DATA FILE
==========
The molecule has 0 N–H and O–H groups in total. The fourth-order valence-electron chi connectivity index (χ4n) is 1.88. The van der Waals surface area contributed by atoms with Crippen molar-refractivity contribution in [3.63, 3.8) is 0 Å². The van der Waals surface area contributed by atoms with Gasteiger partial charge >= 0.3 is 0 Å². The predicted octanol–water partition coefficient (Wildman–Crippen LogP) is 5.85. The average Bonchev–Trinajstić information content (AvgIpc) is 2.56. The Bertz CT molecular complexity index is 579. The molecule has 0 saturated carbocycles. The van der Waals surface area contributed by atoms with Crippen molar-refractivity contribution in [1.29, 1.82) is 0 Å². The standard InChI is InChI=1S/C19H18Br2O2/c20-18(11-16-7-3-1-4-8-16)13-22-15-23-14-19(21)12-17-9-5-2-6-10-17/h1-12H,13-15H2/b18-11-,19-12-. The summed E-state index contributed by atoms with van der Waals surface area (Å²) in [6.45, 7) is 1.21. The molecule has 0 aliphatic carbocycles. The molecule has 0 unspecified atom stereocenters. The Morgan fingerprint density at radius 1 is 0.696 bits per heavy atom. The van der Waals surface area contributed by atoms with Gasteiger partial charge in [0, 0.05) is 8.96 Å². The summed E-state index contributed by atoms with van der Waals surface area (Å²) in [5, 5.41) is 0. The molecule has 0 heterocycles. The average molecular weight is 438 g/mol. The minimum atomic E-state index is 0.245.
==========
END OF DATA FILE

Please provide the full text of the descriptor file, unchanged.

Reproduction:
The molecule has 0 N–H and O–H groups in total. The fourth-order valence-electron chi connectivity index (χ4n) is 1.88. The van der Waals surface area contributed by atoms with Crippen molar-refractivity contribution in [3.63, 3.8) is 0 Å². The van der Waals surface area contributed by atoms with Gasteiger partial charge >= 0.3 is 0 Å². The predicted octanol–water partition coefficient (Wildman–Crippen LogP) is 5.85. The average Bonchev–Trinajstić information content (AvgIpc) is 2.56. The Bertz CT molecular complexity index is 579. The molecule has 0 saturated carbocycles. The van der Waals surface area contributed by atoms with Crippen molar-refractivity contribution in [1.29, 1.82) is 0 Å². The standard InChI is InChI=1S/C19H18Br2O2/c20-18(11-16-7-3-1-4-8-16)13-22-15-23-14-19(21)12-17-9-5-2-6-10-17/h1-12H,13-15H2/b18-11-,19-12-. The summed E-state index contributed by atoms with van der Waals surface area (Å²) in [6.45, 7) is 1.21. The molecule has 0 aliphatic carbocycles. The molecule has 0 unspecified atom stereocenters. The Morgan fingerprint density at radius 1 is 0.696 bits per heavy atom. The van der Waals surface area contributed by atoms with Gasteiger partial charge in [0, 0.05) is 8.96 Å². The summed E-state index contributed by atoms with van der Waals surface area (Å²) in [5, 5.41) is 0. The molecule has 0 heterocycles. The average molecular weight is 438 g/mol. The minimum atomic E-state index is 0.245.